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Sic Semper Tyrannis

Tuesday, May 27, 2008

French Skydiver Stays on the Ground

A French skydiver wanted to break records for the biggest, fastest jump out of an airplane ever. The statistics of what he planned to do are a little bit intimidating:

(Michel) Fournier, a former (French) army paratrooper with more than 8,000 jumps under his belt, planned to be three times higher than a commercial jetliner. A mountain climber would have to ascend the equivalent of four Mount Everests stacked one on top of the other.

It was expected to take Fournier 15 minutes just to come down, screaming through thin air at about 900 mph — 1.7 times the speed of sound — smashing through the sound barrier, shock waves buffeting his body, before finally deploying his chute about 6,000 yards above the prairie wheat fields.
That’s a long way. A very long way. Check out the pictures at the link: he was wearing a thick yellow suit and a helmet – still, I wonder how the human body responds to that kind of speed.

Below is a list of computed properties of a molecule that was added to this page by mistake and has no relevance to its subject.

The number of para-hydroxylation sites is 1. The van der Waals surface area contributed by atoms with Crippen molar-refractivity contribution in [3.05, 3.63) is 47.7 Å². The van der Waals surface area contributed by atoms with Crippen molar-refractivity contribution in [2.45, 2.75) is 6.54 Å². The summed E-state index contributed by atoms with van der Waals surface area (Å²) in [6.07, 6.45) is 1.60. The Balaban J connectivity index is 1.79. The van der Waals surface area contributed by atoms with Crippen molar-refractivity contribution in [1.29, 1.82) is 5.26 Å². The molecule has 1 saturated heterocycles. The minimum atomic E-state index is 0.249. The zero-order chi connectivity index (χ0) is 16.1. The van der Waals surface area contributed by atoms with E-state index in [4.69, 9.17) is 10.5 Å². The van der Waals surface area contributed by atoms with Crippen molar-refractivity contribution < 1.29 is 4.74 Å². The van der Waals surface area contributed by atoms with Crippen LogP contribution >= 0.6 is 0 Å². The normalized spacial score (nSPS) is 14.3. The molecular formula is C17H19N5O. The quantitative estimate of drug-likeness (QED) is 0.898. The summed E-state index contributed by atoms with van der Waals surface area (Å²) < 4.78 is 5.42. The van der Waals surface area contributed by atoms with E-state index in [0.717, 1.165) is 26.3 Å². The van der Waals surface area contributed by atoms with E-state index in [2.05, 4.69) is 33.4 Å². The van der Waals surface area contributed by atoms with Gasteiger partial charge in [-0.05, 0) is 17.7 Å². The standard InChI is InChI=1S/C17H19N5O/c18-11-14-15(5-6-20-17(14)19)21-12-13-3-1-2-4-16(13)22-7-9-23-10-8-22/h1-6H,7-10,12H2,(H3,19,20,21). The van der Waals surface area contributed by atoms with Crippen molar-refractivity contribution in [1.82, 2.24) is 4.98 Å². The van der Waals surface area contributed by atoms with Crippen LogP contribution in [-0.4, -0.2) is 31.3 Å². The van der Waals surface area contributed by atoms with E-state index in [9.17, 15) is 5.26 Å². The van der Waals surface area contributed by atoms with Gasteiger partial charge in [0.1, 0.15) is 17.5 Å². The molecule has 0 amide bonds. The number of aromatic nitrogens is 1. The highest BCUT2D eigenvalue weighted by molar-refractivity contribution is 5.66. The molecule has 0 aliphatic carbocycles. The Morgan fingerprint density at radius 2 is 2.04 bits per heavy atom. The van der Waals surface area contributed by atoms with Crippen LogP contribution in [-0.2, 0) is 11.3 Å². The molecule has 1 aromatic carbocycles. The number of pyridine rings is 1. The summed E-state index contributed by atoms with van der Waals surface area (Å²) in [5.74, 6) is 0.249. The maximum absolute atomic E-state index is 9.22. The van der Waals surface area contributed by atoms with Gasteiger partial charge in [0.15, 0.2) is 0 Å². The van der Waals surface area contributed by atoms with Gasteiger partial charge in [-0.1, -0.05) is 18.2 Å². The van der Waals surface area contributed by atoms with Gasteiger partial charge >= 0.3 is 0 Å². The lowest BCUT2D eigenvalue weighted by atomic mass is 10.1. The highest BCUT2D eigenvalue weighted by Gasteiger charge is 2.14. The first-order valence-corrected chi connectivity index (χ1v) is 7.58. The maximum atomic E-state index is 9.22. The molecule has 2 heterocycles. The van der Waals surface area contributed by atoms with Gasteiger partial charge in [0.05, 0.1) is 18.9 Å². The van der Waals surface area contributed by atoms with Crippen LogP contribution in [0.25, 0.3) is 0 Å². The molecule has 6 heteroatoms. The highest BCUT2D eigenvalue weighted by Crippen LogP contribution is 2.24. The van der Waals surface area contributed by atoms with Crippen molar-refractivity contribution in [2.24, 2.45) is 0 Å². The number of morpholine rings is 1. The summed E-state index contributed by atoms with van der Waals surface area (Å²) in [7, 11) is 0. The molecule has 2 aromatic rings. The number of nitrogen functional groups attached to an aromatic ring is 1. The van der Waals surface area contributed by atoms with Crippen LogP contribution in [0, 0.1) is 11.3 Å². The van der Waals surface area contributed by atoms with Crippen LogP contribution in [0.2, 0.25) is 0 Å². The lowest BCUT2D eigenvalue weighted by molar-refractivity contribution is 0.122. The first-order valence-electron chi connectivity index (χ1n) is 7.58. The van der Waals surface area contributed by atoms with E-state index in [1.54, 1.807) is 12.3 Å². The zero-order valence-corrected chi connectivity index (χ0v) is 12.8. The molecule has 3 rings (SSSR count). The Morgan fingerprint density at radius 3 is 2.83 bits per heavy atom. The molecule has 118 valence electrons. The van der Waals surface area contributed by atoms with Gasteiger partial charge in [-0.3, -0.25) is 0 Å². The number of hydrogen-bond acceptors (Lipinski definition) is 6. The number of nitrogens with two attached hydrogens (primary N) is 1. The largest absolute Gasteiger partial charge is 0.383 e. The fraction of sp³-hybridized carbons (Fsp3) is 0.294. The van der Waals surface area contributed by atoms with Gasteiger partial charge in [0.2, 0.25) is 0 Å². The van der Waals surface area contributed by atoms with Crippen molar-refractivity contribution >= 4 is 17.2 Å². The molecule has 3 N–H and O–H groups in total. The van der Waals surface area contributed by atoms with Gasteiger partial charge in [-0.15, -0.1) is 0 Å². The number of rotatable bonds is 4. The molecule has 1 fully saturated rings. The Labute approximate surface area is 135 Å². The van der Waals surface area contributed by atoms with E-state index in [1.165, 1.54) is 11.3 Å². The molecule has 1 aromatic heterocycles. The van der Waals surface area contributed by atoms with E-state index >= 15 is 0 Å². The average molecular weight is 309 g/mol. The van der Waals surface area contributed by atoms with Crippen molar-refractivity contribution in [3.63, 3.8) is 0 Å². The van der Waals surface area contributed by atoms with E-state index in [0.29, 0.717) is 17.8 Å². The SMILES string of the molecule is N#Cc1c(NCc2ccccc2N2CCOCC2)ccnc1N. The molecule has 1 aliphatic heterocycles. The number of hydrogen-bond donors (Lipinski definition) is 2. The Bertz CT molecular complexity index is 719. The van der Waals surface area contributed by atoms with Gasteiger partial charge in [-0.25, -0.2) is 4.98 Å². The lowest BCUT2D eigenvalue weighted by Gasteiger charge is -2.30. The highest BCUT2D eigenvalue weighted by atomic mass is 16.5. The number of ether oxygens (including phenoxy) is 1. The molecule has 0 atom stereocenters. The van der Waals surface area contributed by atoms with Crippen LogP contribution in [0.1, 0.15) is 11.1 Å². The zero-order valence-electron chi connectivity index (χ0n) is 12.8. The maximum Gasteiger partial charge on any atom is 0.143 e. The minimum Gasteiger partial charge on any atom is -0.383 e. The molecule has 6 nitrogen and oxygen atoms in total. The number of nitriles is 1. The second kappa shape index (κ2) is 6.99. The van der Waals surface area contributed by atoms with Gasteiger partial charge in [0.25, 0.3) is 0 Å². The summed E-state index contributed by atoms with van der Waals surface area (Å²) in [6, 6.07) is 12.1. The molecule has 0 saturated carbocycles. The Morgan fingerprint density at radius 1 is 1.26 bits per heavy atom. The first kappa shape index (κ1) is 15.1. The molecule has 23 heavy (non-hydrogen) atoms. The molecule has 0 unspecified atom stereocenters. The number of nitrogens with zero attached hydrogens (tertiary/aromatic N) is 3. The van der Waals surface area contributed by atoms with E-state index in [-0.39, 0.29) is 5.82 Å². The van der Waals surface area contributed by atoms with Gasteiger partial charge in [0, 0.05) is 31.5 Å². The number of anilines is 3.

What's it like to break the sound barrier with your body?

But no matter, since the jump never happened:

The helium balloon Michel Fournier was going to use to soar to the stratosphere detached from the capsule he was going to use to jump from 130,000 feet, about 25 miles high.

It happened after the balloon was inflated on the ground at the airport in North Battleford, Saskatchewan. The balloon drifted away into the sky without the capsule.
So let's see: I lost a $5 bill a few weeks ago, and spent the entire day kicking myself over it. He spent years and hundreds of thousands of dollars (the one balloon was estimated at $200,000) planning this jump, traveled halfway around the world to make the attempt, and then forgot to tie the balloon down before inflating it.